During my pregnancy, there was one particular visit where I said to my partner: “That’s who I want at the birth of this baby”. All of the community midwives who visited us for every single antenatal appointment in the comfort of our own home were amazing, but there was something about this midwife that made me feel even more confident and reassured that this home birth would be one of the most wonderful experiences of our lives. Continue reading
“I had my appointment last week and was really nervous waiting on the consultant as I was hoping to be signed off for a homebirth. There was a student midwife with me named Breda and she was just lovely and so reassuring. She was really supportive of homebirth and thought it was fantastic and asked me why I decided to birth at home. She seemed genuinely interested and reacted really positively to everything I said. She relaxed me so much that I felt really confident by the time the consultant came in and the mood stayed really light. For women like me who get so nervous in hospital and having to initiate a discussion it makes all the difference meeting supportive people. Thanks Breda! (I got signed off!)”
My first pregnancy was a challenge – unexpected, at a stressful time. I didn’t realise what short supply independent midwives were in, and missed the chance to get one. Initially was too far out for a Domino home birth, so ended up with Holles Street MLU, then Domino. That was ok (apart from the hospital visits) til my (contested) due date arrived, and they menaced me with the spectre of induction. I called Philomena and she gave me advice on how to negotiate – also offered to come out to the birth if she became free. Continue reading
“When pregnant I was really looking forward to being able to share my positive birth story with the world through 42 weeks, however, the story of the birth of my son is no where near what I had planned or imagined and unfortunately not positive. There is someone who I would like to thank though (and I never thought this would be a person I would be thanking!) and that is the anaesthesiologist. My induced labour was long, extremely hard, with close together transition type contractions but not progressing. After using all my coping mechanisms I’d spent 9 months learning I opted for the dreaded epidural. Continue reading
“When I first heard my cousin had a home birth my first thought was ‘what a legend !’ (which I think I actually texted her) followed by a pang of jealousy. I had hoped for a home birth on my first baby but a past medical history (a silly blood clot after a torn calf muscle) meant a hospital birth was my only option. Added to this it was not the un-medicated birth I had imagined. I had an induction followed by epidural, suction, forceps and my little man was left with a small scar on his face just under his eye where the forceps cut to the bone and severed a muscle. Three years later it is still visible when he cries and gives me a pang every time it surfaces.
When a year and a half later I found myself on the precipice (well that’s what it felt like anyway) of moving to Dublin at 5 months pregnant for a new job, with a toddler and my partner working in another city, it was to this darling cousin that I turned for advice when house hunting. I not only got hosted for said weekend of house-hunting but she found our now home for us within walking distance of her. It was so secure to know she was there if, in the middle of the night, I needed assistance and her gentle presence really made me feel welcome those first weeks. What followed was a support which guided me through my pregnancy and early breastfeeding journey for which I will be forever grateful. She introduced me to gentle birthing and her true belief in the process ensured I was diligent in my nightly practise. It really made me feel that a more natural birth was possible as my body was made to do this and my baby was the perfect size for my body. She gave me birthing books, told me her lovely birth story and as the arrival approached I felt pretty hopeful about my gentle birth.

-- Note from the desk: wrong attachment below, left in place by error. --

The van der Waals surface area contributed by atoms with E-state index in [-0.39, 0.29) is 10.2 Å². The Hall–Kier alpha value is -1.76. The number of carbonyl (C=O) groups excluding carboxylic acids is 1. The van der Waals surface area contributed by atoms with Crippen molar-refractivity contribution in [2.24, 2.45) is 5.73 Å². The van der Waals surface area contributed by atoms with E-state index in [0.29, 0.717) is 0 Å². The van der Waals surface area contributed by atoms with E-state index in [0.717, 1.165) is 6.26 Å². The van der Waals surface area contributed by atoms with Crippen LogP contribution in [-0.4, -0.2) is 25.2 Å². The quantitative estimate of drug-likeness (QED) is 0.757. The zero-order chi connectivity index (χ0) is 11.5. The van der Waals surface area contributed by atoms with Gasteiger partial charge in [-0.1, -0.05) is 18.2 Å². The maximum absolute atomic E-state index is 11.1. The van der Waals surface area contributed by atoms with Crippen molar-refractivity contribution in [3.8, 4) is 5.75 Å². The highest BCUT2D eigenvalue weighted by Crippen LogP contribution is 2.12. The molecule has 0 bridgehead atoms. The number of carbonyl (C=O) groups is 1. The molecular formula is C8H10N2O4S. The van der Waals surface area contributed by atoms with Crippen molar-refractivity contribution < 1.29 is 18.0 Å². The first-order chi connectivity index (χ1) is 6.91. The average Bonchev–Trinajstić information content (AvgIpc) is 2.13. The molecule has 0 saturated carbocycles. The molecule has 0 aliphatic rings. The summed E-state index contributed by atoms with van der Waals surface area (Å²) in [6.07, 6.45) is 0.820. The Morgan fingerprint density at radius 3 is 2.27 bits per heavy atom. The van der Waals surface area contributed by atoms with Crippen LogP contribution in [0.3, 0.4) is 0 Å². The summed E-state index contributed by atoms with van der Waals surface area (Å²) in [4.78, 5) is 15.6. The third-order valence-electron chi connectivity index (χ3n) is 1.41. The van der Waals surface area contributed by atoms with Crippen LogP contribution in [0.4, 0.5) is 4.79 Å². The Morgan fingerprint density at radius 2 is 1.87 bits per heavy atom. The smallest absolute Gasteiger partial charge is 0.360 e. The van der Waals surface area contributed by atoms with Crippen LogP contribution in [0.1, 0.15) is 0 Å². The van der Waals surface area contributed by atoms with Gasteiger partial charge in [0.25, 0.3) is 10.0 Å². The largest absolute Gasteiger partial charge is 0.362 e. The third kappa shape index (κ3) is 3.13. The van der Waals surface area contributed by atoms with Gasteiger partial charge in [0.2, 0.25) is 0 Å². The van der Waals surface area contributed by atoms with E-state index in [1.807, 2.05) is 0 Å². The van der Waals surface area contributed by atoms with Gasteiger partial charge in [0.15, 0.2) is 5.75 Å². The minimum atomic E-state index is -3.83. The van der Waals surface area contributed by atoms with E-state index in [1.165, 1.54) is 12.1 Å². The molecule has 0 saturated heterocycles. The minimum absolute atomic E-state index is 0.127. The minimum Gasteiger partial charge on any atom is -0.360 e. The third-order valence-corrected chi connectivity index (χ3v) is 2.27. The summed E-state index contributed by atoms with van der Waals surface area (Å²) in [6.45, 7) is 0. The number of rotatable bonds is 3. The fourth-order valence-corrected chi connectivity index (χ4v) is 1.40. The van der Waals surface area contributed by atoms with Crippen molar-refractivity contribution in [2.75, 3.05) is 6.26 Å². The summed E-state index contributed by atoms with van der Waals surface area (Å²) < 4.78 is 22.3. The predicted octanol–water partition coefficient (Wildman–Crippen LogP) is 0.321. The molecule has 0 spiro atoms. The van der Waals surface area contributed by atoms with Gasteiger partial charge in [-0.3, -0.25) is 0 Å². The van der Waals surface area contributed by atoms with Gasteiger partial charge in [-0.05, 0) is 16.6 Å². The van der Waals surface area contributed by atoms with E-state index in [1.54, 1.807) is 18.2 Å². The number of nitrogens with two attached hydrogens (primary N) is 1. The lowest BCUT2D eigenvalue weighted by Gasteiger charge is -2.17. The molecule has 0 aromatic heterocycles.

At 38 weeks I had a scan which showed my second little man was already well over 9 pounds (my first was 11 pounds 5 ounces) and I was faced with a second induction the next day or a caesarean the next week. Apart from my hubby my cousin was the first person I called and her empathy – from one birthing mother to another was what I needed. Someone to listen to my fears and agree with me and then to nod me in the right direction: listen to you gentle birthing, and especially the induction tracks as much as you can. I was positive and calmed. Finally after 2 gels and the start of contractions all on their own I was in labour and got through with little more than gas and air. A very good midwife led me through the final hours and gave me my baby to delivery myself, a truly wondrous experience. My cousin was the first person I wanted to tell, as I felt she had been truly instrumental in this journey with me.
A beautiful fair-haired little boy entered our family and, as with my first, I expected an easy breastfeeding journey. Unfortunately this was not the case and after a couple of days I was left with bleeding nipples and a fear before every feed. Again I turned to my cousin who swopped in like a fairy god mother. She brought creams, compresses, cake (essential), all her breastfeeding books and made me hot towels for my breasts. Again a listening ear and soothing words followed by support helped me through. She suggested a lactation consultant and that I contact la leche and she really helped me find the inner strength to persist. Not breastfeeding was not an option and my cousin was there to offer the support I needed. In the end a tongue tie was diagnosed and I continued to breastfeed for 10 months once the problem was fixed (note: although the midwife who called in the first five days alluded to a tongue tie a solution was never suggested or offered).
My little man is now 1 and my cousin is still around, and the knowledge that we share similar mothering philosophies is really great. In hindsight what my cousin was for me was a doula, a kindered spirit to lean on who shared her knowledge with me and gave me the birthing/breastfeeding confidence I needed. This woman, mother, runner, friend is truly gifted and I have an inkling I am not the only mother who has called her late at night looking for an shoulder to cry on and some well-educated advice. So thank you Sylda, I am eternal grateful and I wish you every success in your future endeavours.”
When the proposed suggested criteria in the Nurses and Midwives Bill first started filtering down I immediately knew this would change everything. The implications were huge. If this Bill passed, it would mean that women would no longer be able to make the final decision of where we birth – this right was to be passed to the HSE and insurance companies.